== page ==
Intensive Statin Therapy and Diabetes

Nutrition Health Review, Summer 2011 | Go to article overview

Intensive Statin Therapy and Diabetes


High-dose statin therapy has been linked with a higher incidence of diabetes when compared with moderate-dosage statins, which are used to lower cholesterol levels. However, the cardiovascular benefits of intensive-dose statins are considered a greater a benefit than the increased risk of diabetes.

A meta-analysis of randomized trials was conducted to compare high-dose with moderate-dose statins in 1,000 patients. Patients were observed for more than a year. Five of the studies meeting criteria compared moderate doses of atorvastatin (Lipitor[R]), simvastatin (Zocor[R]), or pravastatin (Pravachol[R]) with high doses of atorvastatin or simvastatin alone. The total number of enrolled patients who did not have diabetes at the outset was 32,752. Patients were followed for a mean of almost five years. Diabetes was identified through reports of adverse events, by prescriptions of glucose-lowering medications, or by elevated fasting plasma glucose measurements. During the follow-up, diabetes occurred more often in patients receiving intensive-dose developed diabetes than in those receiving standard-dose statin therapy.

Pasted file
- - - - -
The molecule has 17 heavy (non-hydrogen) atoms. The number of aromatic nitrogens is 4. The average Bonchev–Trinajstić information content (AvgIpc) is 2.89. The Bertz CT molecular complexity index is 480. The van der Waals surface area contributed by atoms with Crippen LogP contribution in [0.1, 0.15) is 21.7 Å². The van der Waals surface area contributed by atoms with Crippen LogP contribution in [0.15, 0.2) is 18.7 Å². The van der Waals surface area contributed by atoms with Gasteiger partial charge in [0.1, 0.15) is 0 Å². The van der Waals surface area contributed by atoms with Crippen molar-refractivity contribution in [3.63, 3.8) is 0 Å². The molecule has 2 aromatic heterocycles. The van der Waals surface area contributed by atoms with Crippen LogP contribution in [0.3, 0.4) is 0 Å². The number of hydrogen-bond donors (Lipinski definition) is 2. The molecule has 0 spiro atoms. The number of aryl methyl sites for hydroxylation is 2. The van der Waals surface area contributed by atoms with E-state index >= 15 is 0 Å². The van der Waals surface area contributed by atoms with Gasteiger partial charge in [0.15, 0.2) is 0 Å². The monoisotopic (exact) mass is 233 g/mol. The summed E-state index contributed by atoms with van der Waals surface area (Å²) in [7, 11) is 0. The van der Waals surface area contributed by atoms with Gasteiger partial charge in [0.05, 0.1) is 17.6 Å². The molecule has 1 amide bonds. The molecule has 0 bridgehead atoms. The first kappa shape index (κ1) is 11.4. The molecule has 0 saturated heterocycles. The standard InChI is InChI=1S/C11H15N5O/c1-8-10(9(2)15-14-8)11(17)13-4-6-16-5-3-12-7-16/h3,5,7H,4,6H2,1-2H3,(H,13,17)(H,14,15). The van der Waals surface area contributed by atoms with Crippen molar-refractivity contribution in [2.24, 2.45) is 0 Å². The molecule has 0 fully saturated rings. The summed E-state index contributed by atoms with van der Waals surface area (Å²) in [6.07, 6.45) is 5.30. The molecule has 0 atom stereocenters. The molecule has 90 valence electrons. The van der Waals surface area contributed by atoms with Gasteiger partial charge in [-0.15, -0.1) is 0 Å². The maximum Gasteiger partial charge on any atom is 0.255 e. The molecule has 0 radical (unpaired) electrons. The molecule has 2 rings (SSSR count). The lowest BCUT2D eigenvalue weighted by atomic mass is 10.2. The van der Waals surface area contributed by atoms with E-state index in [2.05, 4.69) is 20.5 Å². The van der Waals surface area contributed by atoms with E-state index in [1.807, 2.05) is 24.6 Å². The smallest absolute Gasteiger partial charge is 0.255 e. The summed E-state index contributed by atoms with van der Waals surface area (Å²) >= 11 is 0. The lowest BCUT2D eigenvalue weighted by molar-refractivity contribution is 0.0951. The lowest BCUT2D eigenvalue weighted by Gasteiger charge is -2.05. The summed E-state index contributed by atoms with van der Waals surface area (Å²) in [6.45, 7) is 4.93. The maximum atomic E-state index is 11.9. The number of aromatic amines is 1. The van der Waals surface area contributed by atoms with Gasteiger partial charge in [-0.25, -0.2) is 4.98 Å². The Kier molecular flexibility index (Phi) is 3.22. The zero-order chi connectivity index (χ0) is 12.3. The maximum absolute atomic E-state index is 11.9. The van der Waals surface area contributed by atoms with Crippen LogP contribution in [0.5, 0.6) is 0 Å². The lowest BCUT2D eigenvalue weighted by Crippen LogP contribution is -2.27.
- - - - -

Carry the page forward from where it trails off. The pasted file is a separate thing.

For every 1,000 patients per year, two additional cases came about as a result of treatment with high-dose statins as well as a number-needed-to- harm of 498 per year. …

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